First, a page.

Jun 2, 2017
How to Survive Japanese Kindergarten (as a Failed-Perfectionist Parent)
Two months have passed since my daughter started kindergarten and I've got to say the process is intimidating and stressful and scary, but needn't be. Much like in life, we will all make mistakes, but sometimes as a foreign parent, I feel woefully inadequate.
She looks perfect, right? Wrong! This is the day I forgot the hat.
For instance, the other day we got an email from my daughter's kindergarten letting us know that there had been some sort of event that day for which the children were supposed to wear their sports uniforms. I had no idea of this, because I was counting on my husband to read all the information and tell me what was going on. Unfortunately my husband came home late, too tired to read anything. I did take all of the extra forms out of my daughter's backpack but didn't really look at them. Upon later inspection, I found the form in question and would have understood the dates well enough to know something was going on, but that didn't happen.
Step 1: Read Everything. Even if you can't understand everything, read what you can and try to figure out the rest. Better to be too informed than not informed at all.
Step 2: Prepare Early. You should start looking for schools in your area before your child turns 3 and decide in Fall of the year they turn 3. Yes, admission won't be until April, but a lot of the kindergartens fill up quickly, especially in big cities. We were very lucky to have six different kindergartens available in our small-ish city. Google yochien ( 幼稚園 ) and/or hoikuen ( 保育園 ) in your area to find more information. Yochien is more structured and more expensive, but official classes start from the age of 3. Hoikuen is more similar to daycare but is more affordable and is usually open to younger ages as well. Many yochien also offer after-school daycare for working parents and early-admission classes for 2-year-olds that guarantee the kid a spot in the upcoming enrollment, though they are expensive.
Julia at observation day, proud with her rapidly made apple picture.
Step 3: Tour the Schools First. Even if you're a public school kid like me, it means a lot to see not only the facilities but the behavior of the staff, and not just toward your kid but toward you as a foreign parent.
I toured 2 schools our area -- the closest school to us was first, and the tour was a last minute thing arranged by a friend, but I spent the whole time we were there chasing my daughter while the woman in charge chewed the fat with my friend mostly, before showing me something explaining the fee structure which I was not allowed to take home and warning me that there were already plenty of people on their waiting list so they really wouldn't be likely to have room for us.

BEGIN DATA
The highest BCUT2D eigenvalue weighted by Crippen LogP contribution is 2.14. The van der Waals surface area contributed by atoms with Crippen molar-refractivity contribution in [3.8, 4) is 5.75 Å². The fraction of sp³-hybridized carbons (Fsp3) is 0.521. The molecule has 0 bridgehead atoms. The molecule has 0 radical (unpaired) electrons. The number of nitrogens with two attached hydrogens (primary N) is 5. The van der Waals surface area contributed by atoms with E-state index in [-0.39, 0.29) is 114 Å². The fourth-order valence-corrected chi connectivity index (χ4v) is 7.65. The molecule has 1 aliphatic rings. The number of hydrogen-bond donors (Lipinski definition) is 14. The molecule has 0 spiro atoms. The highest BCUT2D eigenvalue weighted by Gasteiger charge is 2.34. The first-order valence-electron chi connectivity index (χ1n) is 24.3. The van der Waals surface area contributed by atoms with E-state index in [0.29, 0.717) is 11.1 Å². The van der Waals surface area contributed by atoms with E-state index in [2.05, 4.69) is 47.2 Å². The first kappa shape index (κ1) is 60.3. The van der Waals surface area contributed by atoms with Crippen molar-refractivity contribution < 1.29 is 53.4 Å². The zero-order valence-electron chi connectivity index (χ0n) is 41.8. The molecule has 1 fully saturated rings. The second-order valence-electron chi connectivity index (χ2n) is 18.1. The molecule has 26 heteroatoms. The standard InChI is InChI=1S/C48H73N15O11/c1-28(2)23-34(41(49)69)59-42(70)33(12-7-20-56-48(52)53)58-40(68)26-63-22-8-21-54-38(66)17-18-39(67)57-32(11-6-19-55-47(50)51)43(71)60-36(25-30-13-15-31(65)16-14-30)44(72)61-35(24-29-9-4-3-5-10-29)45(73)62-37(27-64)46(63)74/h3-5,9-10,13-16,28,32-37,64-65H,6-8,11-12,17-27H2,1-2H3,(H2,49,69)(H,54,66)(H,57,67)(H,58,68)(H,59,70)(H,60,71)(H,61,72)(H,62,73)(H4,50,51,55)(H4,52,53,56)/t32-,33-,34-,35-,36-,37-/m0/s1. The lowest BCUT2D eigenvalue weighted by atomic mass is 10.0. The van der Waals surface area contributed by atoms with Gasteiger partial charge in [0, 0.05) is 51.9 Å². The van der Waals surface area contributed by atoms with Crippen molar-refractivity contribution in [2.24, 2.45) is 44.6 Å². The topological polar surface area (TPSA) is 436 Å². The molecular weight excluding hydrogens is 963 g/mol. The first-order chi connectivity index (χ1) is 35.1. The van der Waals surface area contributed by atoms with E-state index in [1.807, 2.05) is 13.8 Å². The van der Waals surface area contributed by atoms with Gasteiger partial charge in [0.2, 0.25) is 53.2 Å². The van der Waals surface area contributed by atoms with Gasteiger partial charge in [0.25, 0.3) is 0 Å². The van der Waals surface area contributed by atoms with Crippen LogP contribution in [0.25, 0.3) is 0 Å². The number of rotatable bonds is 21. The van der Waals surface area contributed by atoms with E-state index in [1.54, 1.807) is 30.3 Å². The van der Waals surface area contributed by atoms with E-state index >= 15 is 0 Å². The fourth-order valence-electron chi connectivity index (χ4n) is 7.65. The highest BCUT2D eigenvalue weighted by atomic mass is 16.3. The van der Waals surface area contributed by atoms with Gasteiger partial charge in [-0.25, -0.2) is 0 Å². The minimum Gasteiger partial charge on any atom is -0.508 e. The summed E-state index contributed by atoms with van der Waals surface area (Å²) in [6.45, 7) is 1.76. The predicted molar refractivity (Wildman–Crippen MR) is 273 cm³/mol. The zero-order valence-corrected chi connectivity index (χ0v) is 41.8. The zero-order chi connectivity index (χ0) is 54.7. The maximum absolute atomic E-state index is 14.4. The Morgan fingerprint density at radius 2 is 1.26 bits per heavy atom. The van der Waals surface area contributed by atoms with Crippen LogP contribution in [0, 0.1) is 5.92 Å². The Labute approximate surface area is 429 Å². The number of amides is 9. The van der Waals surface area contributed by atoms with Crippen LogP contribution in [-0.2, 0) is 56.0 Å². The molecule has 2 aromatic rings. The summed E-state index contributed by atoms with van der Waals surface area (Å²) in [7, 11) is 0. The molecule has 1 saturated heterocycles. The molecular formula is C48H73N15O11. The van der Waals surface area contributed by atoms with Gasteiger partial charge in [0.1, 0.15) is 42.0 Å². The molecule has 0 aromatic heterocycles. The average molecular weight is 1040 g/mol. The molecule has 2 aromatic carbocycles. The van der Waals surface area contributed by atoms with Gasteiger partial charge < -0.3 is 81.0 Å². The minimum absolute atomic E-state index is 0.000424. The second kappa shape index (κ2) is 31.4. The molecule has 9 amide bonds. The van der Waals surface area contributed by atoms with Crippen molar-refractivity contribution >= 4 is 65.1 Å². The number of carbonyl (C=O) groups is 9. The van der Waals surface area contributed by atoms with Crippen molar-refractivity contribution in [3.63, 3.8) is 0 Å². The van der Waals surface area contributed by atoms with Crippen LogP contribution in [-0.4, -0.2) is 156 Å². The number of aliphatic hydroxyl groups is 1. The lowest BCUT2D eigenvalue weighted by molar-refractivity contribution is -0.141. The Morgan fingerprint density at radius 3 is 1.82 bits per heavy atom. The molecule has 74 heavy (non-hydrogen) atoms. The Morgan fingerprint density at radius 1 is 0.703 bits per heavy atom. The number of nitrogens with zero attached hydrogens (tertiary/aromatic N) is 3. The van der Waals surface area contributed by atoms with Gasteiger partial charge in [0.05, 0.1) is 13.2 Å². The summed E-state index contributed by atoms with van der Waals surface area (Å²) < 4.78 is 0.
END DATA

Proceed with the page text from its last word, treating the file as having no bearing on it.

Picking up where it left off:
My husband arranged a walk through of the school he had gone to as a boy and not only were we permitted to take the forms home, but the staff made a point of making eye contact with me and trying to simplify a bit to help my understanding. They did not give me the impression that I was bothering them for being there or that having to deal with a foreign mom would be a deal breaker. Also, my kid loved it there and I could see that there were interracial kids in other classes, so I knew these people had dealt with non-native Japanese speakers before.
So there was no debate where she would be enrolled. Daddy's old school was the winner, no question about it, but without the walk-through, I would have thought the closer school was a better option, hands down.
Step 4: Don't be too hard on yourself.
I'm writing this as much to myself as to anyone. Other parents make mistakes and put the kid out in the wrong uniform or with the wrong materials all the time. It happens. Otherwise the school wouldn't have spare clothes ready to go or a note writing system in place to share the information. Even if you're a natural perfectionist, you're not the only one making mistakes. Do what you've been doing your whole time living abroad. Adapt and relax. You're okay and you're probably not the only one to make whatever mistake you might be making today.